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The Royals’ season is over, even though there are games to be played

Kansas City has moved on

Sep 11, 2022; Glendale, Arizona, USA; Kansas City Chiefs quarterback Patrick Mahomes (15) reacts during the second half against the Arizona Cardinals at State Farm Stadium.
Sep 11, 2022; Glendale, Arizona, USA; Kansas City Chiefs quarterback Patrick Mahomes (15) reacts during the second half against the Arizona Cardinals at State Farm Stadium.
Mark J. Rebilas-USA TODAY Sports

With only so many hours in the day, there is a finite limitation to how much entertainment we can consume. Sports is entertainment, and every hour watching the Kansas City Royals is an hour that you can’t be playing Halo or watching The Witcher’s second season that you still haven’t gotten around to yet.

But more than that, sports are the ultimate form of reality television, a type of entertainment that thrives around a communal experience. And while you can certainly watch a sports game by yourself, we all know that it is significantly more interesting to watch a game and discuss it with others. Heck, that’s why you’re probably reading this very post.

Communities, however, are a funny thing. There’s only so much energy to go around, and there are only so many subjects that can be discussed simultaneously before things start to fracture. You can whisper to a friend in a rock concert, but you can’t expect many other people to hear.

All of this is preface to the main point here: the Royals’ 2022 season is over. They will continue to play games. The consequences still matter to those who have a stake in it. But it’s over.

Royals fans can blame that, in large part, on the Kansas City Chiefs. The Chiefs play in the National Football League, which has grown from being a simple sports league to something closer to a shared cultural experience that must be opted out of instead of opted into. And the Chiefs aren’t just an NFL team: they have been a Super Bowl contender for half a decade and will continue to be so for the foreseeable future. They employ Patrick Mahomes, a nationally-recognized superstar at the height of his athletic powers.

It’s not quite fair to say that the NFL and MLB are direct competitors. But they compete for the same eyeballs in the same finite amount of entertainment time we can spend and in the same media spheres. And to compete against the NFL—Chiefs or no Chiefs—the product has to be exceptional.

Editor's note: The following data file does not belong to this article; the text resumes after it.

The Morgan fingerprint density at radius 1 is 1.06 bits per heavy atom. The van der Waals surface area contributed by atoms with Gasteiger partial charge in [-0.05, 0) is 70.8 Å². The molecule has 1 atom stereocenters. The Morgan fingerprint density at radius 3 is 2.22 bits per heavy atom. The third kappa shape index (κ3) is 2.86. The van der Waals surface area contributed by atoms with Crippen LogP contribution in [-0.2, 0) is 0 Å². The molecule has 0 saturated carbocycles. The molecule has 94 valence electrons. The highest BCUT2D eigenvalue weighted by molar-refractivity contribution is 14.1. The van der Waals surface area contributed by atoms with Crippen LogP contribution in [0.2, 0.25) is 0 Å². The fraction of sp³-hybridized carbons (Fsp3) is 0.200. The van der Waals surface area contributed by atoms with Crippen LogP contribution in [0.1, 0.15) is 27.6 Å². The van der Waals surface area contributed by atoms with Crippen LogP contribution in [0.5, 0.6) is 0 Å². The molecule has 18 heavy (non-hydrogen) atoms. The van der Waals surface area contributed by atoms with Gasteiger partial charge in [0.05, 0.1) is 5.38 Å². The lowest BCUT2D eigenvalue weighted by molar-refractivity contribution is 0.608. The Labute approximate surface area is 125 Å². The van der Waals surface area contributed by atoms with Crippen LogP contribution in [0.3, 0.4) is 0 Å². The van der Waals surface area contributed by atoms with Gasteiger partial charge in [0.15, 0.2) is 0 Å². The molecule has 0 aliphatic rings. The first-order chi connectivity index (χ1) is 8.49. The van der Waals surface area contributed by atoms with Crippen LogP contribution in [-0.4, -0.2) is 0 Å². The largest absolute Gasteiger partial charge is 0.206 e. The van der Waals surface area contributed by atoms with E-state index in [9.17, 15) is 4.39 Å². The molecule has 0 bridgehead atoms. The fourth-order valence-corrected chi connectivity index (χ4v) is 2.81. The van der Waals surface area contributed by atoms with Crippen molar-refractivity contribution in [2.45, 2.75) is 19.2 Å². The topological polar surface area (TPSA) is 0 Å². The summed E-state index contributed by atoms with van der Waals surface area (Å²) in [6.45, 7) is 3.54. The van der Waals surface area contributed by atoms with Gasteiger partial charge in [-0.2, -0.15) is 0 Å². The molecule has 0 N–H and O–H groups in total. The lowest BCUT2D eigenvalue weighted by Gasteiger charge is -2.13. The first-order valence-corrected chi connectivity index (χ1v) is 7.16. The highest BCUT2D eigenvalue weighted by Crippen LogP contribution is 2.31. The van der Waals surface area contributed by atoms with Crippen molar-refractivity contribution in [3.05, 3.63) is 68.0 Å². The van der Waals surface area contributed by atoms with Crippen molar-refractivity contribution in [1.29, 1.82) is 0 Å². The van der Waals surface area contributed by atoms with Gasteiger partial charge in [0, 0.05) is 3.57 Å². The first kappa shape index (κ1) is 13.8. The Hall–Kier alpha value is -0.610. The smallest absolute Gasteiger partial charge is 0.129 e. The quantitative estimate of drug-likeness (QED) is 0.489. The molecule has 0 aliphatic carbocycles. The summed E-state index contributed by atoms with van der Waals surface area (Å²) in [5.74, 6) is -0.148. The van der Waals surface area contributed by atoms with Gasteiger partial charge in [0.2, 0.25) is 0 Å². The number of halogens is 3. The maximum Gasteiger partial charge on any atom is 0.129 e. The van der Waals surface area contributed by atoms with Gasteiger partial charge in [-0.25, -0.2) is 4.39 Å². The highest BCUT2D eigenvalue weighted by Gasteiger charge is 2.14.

Full of young players, the Royals have been interesting over the past couple months. But has the product been good? Absolutely not. Since July 26, the Royals have gone 18-27. There’s no other reasonable way to cut it: the Royals suck! They’re awful! They can’t hit and they can’t pitch and their defense is suspect and they run into outs on the basepaths all the time even though they don’t get on base very much.

It’s not inevitable that a city’s baseball team bends the knee to its football team. The Seattle Mariners are selling out games in a playoff atmosphere, and the energy is a thing of beauty. They walked a game off recently against the reigning champion Atlanta Braves, and it’s impossible not to smile at it (unless, of course, you’re a Braves fan):

But with the NFL looming over Mondays, Thursdays, and Sundays, and with college football itself dominating Saturdays with its own unique pageantry, September competition is fierce. Why talk about the Royals when there’s Chiefs looming?

So, sure, there are 20 games left. They’re on if you can even watch them thanks to the inane MLB blackout restrictions. There’s just nothing the Royals can do that will make anybody care about them. That time was in May, but the Royals blew it then. They’re paying for it now.